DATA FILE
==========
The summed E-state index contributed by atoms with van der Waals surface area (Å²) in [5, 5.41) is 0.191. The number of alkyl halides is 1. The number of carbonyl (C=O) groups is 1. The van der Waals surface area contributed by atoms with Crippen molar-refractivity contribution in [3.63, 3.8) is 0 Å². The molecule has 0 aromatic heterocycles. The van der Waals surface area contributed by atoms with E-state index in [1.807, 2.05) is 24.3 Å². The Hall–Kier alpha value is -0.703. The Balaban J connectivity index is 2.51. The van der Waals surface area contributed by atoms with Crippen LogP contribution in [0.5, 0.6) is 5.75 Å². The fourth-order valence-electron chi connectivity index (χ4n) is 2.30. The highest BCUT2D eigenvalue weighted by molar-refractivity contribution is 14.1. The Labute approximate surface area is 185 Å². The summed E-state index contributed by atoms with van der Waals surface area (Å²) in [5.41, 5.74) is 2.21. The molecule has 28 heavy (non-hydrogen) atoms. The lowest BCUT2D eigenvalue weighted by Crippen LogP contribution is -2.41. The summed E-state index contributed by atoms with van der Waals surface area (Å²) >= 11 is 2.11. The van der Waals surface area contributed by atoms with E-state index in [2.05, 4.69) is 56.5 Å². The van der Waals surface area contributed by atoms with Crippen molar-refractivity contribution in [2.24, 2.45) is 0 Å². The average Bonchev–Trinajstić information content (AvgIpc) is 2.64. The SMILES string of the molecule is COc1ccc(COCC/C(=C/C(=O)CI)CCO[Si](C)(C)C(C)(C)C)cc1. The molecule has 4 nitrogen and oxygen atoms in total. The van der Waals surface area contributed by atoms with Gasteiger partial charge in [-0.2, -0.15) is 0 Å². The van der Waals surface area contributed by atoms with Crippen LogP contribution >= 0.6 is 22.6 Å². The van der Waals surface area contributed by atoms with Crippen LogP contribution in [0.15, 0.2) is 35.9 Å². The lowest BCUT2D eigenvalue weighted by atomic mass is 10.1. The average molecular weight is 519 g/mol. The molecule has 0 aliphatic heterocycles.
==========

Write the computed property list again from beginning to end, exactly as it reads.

The summed E-state index contributed by atoms with van der Waals surface area (Å²) in [5, 5.41) is 0.191. The number of alkyl halides is 1. The number of carbonyl (C=O) groups is 1. The van der Waals surface area contributed by atoms with Crippen molar-refractivity contribution in [3.63, 3.8) is 0 Å². The molecule has 0 aromatic heterocycles. The van der Waals surface area contributed by atoms with E-state index in [1.807, 2.05) is 24.3 Å². The Hall–Kier alpha value is -0.703. The Balaban J connectivity index is 2.51. The van der Waals surface area contributed by atoms with Crippen LogP contribution in [0.5, 0.6) is 5.75 Å². The fourth-order valence-electron chi connectivity index (χ4n) is 2.30. The highest BCUT2D eigenvalue weighted by molar-refractivity contribution is 14.1. The Labute approximate surface area is 185 Å². The summed E-state index contributed by atoms with van der Waals surface area (Å²) in [5.41, 5.74) is 2.21. The molecule has 28 heavy (non-hydrogen) atoms. The lowest BCUT2D eigenvalue weighted by Crippen LogP contribution is -2.41. The summed E-state index contributed by atoms with van der Waals surface area (Å²) >= 11 is 2.11. The van der Waals surface area contributed by atoms with E-state index in [2.05, 4.69) is 56.5 Å². The van der Waals surface area contributed by atoms with Crippen molar-refractivity contribution in [2.24, 2.45) is 0 Å². The average Bonchev–Trinajstić information content (AvgIpc) is 2.64. The SMILES string of the molecule is COc1ccc(COCC/C(=C/C(=O)CI)CCO[Si](C)(C)C(C)(C)C)cc1. The molecule has 4 nitrogen and oxygen atoms in total. The van der Waals surface area contributed by atoms with Gasteiger partial charge in [-0.2, -0.15) is 0 Å². The van der Waals surface area contributed by atoms with Crippen LogP contribution >= 0.6 is 22.6 Å². The van der Waals surface area contributed by atoms with Crippen LogP contribution in [0.15, 0.2) is 35.9 Å². The lowest BCUT2D eigenvalue weighted by atomic mass is 10.1. The average molecular weight is 519 g/mol. The molecule has 0 aliphatic heterocycles.